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phased.FocusedSteeringVector

Focused sensor array steering vector

Description

The phased.FocusedSteeringVector System object™ creates steering vectors for focusing a sensor array at a specified point at multiple ranges, directions, and frequencies.

To compute a focused steering vector for an array

  1. Create the phased.FocusedSteeringVector object and set its properties.

  2. Call the object with arguments, as if it were a function.

To learn more about how System objects work, see What Are System Objects?

Creation

Description

fsteervec = phased.FocusedSteeringVector creates a focused steering vector System object fsteervec with default property values.

example

fsteervec = phased.FocusedSteeringVector(Name,Value) creates a focused steering vector System object with each property Name set to a specified Value. You can specify additional name-value pair arguments in any order as (Name1,Value1,...,NameN,ValueN). Enclose each property name in single quotes.

Example: focusedsv = phased.FocusedSteeringVector('SensorArray',phased.URA([10,20],'ElementSpacing',[0.25,0.25]),'PropagationSpeed',physconst('LightSpeed')) creates a focused steering vector object for a 10-by-20 uniform rectangular array (URA) with element spacing set to 0.25 meters The propagation speed is set to the speed of light.

Properties

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Unless otherwise indicated, properties are nontunable, which means you cannot change their values after calling the object. Objects lock when you call them, and the release function unlocks them.

If a property is tunable, you can change its value at any time.

For more information on changing property values, see System Design in MATLAB Using System Objects.

Sensor array, specified as an array System object belonging to Phased Array System Toolbox. The sensor array can contain subarrays.

Example: phased.URA

Signal propagation speed, specified as a positive scalar. Units are in meters per second. The default propagation speed is the value returned by physconst('LightSpeed'). See physconst for more information.

Example: 3e8

Data Types: double

Option to include individual element responses in the steering vector, specified as false or true. If this property is set to true, the steering vector includes individual array element responses. If this property is set to false, the steering vector is computed assuming that the elements are isotropic, regardless of how the elements are specified. Set this property to true when using polarized signals.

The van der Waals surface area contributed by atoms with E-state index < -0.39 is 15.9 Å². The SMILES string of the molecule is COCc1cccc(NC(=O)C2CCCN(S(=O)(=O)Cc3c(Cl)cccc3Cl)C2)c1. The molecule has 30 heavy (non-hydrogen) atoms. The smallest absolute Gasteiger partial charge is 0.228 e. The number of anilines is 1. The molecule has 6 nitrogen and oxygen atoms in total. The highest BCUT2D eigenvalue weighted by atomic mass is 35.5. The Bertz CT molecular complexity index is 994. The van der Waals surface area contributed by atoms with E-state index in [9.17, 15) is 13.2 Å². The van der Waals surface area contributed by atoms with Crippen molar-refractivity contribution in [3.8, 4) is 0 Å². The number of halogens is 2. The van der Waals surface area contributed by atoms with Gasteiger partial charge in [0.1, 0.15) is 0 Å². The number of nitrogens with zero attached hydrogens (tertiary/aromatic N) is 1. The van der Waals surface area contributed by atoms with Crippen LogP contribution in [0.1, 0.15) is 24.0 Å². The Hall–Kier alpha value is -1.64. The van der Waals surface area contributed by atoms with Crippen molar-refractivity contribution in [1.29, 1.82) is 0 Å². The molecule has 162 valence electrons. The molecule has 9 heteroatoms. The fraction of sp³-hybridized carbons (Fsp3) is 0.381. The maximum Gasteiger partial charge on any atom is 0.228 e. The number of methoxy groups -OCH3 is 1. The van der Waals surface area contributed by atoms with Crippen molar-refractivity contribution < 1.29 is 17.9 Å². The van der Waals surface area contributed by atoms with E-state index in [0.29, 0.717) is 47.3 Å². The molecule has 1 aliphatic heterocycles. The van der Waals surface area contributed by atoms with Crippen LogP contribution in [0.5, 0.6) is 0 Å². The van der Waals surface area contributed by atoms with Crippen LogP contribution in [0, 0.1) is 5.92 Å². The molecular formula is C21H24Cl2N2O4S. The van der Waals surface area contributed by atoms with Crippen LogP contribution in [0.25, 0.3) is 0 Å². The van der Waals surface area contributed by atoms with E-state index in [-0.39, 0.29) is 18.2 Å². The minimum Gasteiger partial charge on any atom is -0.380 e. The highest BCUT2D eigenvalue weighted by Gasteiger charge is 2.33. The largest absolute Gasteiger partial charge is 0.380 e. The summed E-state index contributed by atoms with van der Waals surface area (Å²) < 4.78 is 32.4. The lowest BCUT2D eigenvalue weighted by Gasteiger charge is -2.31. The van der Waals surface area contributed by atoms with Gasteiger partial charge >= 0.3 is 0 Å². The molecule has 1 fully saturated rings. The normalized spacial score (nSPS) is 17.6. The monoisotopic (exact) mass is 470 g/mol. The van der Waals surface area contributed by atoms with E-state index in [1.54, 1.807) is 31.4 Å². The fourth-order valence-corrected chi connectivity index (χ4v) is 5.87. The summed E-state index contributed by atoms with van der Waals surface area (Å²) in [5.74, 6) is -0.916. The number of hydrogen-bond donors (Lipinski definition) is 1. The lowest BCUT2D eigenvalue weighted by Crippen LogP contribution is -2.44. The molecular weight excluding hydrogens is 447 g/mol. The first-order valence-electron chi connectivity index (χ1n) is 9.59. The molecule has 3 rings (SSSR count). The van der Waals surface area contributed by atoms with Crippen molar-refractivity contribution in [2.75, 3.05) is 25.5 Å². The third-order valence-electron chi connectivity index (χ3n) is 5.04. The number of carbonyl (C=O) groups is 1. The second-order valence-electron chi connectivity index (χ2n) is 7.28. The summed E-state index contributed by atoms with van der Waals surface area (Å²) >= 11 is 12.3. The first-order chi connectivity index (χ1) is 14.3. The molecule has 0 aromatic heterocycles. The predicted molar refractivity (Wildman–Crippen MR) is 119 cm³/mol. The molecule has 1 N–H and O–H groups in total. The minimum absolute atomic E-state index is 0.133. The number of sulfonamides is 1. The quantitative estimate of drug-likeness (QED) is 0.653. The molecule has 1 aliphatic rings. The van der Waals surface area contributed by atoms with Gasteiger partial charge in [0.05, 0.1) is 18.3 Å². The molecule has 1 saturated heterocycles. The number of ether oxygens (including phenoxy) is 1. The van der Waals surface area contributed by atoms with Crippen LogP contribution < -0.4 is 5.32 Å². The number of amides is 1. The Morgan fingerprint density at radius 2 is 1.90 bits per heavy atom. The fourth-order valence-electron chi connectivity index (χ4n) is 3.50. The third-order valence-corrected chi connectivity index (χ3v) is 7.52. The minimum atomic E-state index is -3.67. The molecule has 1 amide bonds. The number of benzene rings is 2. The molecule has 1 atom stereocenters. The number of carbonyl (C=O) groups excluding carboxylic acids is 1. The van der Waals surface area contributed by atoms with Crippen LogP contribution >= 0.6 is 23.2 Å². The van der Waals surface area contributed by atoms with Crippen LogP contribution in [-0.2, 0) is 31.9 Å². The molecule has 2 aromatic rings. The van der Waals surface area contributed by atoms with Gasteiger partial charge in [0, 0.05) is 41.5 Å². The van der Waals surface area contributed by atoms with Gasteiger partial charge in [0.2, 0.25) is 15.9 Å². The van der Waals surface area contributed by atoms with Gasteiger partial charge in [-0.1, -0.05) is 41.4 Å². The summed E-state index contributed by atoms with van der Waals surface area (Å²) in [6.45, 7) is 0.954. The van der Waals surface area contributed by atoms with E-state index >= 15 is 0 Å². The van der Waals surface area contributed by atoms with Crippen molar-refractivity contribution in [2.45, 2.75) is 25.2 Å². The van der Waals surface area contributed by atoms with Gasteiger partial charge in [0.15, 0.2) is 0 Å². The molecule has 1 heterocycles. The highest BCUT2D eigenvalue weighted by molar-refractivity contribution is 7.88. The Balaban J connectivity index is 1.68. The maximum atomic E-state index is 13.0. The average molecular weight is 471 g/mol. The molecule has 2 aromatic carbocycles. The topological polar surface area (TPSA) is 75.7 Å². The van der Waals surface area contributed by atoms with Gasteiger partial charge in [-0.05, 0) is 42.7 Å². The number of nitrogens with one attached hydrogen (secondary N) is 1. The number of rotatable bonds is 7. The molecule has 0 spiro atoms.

When the array specified in the SensorArray property contains subarrays, the steering vector applies to subarrays. If SensorArray does not contain subarrays, the steering vector applies to the array elements.

Data Types: logical

Number of phase shifter quantization bits, specified as a nonnegative integer. This number of bits is used to quantize the phase shift component of the beamformer or steering vector weights. A value of zero indicates that no quantization is performed.

Data Types: double

Option to enable polarized fields, specified as false or true. Set this property to true to enable polarization. Set this property to false to ignore polarization. Enabling polarization requires that the sensor array specified in the SensorArray property can simulate polarization.

If you set this property to false for an array that actually supports polarization, then all polarization information is discarded. A combined pattern from the H and V polarization components is used at each element to compute the steering vector.

Data Types: logical

Usage

Description

FSV = fsteervec(FREQ,ANG,FOC) returns the focused steering vector, FSV, pointing in the directions specified by ANG, for range FOC, and for the operating frequencies specified in FREQ. The meaning of FSV depends on the IncludeElementResponse property, as follows:

  • When IncludeElementResponse is true, the components of FSV include individual element responses.

  • When IncludeElementResponse is false, the computation assumes that the elements are isotropic and FSV does not include the individual element responses. If the array contains subarrays, FSV is the array factor among the subarrays. The phase center of each subarray is at its geometric center. If SensorArray does not contain subarrays, FSV is the array factor among the elements.

example

[FSV,RANGE] = fsteervec(FREQ,ANG,FOC) also returns the range RANGE from the focus point to each antenna element.

Input Arguments

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Frequencies for computing directivity and patterns, specified as a positive scalar or 1-by-L real-valued row vector. Frequency units are in hertz.

  • For an antenna, microphone, or sonar hydrophone or projector element, FREQ must lie within the range of values specified by the FrequencyRange or FrequencyVector property of the element. Otherwise, the element produces no response and the directivity is returned as –Inf. Most elements use the FrequencyRange property except for phased.CustomAntennaElement and phased.CustomMicrophoneElement, which use the FrequencyVector property.